Red corn plants
Individual plants in corn fields are starting to show red leaves as the season approaches the final days of grain fill. Close observation of these plants reveals that they have very few kernels, generally because of poor fertilization. These plants probably were silking only after most pollen in the field was gone, perhaps because of late emerging seedlings or other causes of late silk emergence such as moisture stress.
Red pigments are caused by production of a flavonoid known as anthocyanin. Many plant species produce anthocyanins, especially in reaction to stresses such as low temperatures, diseases or insect damage. Anthocyanin compounds accumulate in cells as water soluble compounds in cell vacuoles. It is derived from glucose in a synthesis and is linked to accumulation of glucose within the cells. It has the effect of absorbing light with effect of reducing photosynthesis.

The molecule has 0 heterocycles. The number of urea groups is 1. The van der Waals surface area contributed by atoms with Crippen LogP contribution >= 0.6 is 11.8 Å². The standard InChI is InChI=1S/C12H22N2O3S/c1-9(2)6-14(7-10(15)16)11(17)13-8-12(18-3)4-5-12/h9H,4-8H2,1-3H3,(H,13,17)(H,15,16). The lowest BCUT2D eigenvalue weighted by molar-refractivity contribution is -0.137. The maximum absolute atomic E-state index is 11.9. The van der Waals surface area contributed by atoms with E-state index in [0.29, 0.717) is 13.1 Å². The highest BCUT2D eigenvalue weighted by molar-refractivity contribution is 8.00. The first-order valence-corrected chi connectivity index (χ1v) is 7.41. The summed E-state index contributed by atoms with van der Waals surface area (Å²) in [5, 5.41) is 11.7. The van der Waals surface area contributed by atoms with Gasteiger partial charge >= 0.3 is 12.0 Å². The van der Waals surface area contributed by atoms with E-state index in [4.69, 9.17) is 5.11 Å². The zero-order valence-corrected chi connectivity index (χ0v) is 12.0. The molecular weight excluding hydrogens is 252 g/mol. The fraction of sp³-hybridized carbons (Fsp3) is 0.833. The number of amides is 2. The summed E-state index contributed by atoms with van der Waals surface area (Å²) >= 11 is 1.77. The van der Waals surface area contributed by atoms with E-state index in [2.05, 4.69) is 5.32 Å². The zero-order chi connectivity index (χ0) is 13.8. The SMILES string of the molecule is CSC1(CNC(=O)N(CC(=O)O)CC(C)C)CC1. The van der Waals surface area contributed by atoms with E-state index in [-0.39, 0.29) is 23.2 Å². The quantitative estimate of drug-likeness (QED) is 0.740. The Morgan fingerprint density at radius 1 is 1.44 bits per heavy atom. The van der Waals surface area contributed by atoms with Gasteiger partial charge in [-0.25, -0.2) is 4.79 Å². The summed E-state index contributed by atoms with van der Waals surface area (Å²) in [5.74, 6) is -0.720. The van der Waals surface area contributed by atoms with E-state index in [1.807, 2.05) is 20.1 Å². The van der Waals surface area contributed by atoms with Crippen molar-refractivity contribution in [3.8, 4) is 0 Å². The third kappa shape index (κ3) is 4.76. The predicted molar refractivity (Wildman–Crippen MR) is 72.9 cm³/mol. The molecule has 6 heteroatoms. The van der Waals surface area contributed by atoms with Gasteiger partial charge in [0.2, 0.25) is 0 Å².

It is not completely clear the advantage to the corn plant to reduce glucose production by absorbing less light for photosynthesis. Perhaps it reduces the callose development in phloem tissue that could reduce the flow of glucose to the few developing kernels. It is clear that it is related to accumulation of glucose in the leaf tissue because of reduction of transport to grain.
Comments are closed.
About Corn Journal
The purpose of this blog is to share perspectives of the biology of corn, its seed and diseases in a mix of technical and not so technical terms with all who are interested in this major crop. With more technical references to any of the topics easily available on the web with a search of key words, the blog will rarely cite references but will attempt to be accurate. Comments are welcome but will be screened before publishing. Comments and questions directed to the author by emails are encouraged.